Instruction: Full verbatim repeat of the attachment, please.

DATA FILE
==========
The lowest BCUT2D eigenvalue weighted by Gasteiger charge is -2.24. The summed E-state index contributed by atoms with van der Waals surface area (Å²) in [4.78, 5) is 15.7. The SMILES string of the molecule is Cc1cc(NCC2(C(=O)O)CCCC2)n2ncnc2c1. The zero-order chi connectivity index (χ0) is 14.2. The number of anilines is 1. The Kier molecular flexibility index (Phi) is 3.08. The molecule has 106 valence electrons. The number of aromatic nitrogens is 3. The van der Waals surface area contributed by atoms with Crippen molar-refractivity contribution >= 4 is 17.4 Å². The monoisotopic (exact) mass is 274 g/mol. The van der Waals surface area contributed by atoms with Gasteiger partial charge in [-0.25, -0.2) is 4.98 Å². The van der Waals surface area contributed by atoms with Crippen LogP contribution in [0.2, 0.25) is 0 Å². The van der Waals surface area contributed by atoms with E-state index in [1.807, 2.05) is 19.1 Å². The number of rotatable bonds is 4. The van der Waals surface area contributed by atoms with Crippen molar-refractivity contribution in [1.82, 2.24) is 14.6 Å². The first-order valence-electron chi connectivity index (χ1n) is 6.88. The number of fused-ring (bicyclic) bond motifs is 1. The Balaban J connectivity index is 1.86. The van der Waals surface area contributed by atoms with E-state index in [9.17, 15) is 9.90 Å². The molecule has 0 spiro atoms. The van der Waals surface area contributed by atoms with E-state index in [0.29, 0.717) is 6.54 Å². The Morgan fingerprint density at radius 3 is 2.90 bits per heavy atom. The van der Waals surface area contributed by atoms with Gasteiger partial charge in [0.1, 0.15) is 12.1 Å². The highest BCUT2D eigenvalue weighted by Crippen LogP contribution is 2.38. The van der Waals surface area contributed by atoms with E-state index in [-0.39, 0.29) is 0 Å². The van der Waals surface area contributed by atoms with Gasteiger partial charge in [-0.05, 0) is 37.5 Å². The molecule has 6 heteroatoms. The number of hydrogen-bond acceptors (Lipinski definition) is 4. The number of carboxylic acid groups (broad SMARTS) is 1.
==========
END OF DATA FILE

The lowest BCUT2D eigenvalue weighted by Gasteiger charge is -2.24. The summed E-state index contributed by atoms with van der Waals surface area (Å²) in [4.78, 5) is 15.7. The SMILES string of the molecule is Cc1cc(NCC2(C(=O)O)CCCC2)n2ncnc2c1. The zero-order chi connectivity index (χ0) is 14.2. The number of anilines is 1. The Kier molecular flexibility index (Phi) is 3.08. The molecule has 106 valence electrons. The number of aromatic nitrogens is 3. The van der Waals surface area contributed by atoms with Crippen molar-refractivity contribution >= 4 is 17.4 Å². The monoisotopic (exact) mass is 274 g/mol. The van der Waals surface area contributed by atoms with Gasteiger partial charge in [-0.25, -0.2) is 4.98 Å². The van der Waals surface area contributed by atoms with Crippen LogP contribution in [0.2, 0.25) is 0 Å². The van der Waals surface area contributed by atoms with E-state index in [1.807, 2.05) is 19.1 Å². The number of rotatable bonds is 4. The van der Waals surface area contributed by atoms with Crippen molar-refractivity contribution in [1.82, 2.24) is 14.6 Å². The first-order valence-electron chi connectivity index (χ1n) is 6.88. The number of fused-ring (bicyclic) bond motifs is 1. The Balaban J connectivity index is 1.86. The van der Waals surface area contributed by atoms with E-state index in [9.17, 15) is 9.90 Å². The molecule has 0 spiro atoms. The van der Waals surface area contributed by atoms with E-state index in [0.29, 0.717) is 6.54 Å². The Morgan fingerprint density at radius 3 is 2.90 bits per heavy atom. The van der Waals surface area contributed by atoms with Gasteiger partial charge in [0.1, 0.15) is 12.1 Å². The highest BCUT2D eigenvalue weighted by Crippen LogP contribution is 2.38. The van der Waals surface area contributed by atoms with E-state index in [-0.39, 0.29) is 0 Å². The van der Waals surface area contributed by atoms with Gasteiger partial charge in [-0.05, 0) is 37.5 Å². The molecule has 6 heteroatoms. The number of hydrogen-bond acceptors (Lipinski definition) is 4. The number of carboxylic acid groups (broad SMARTS) is 1.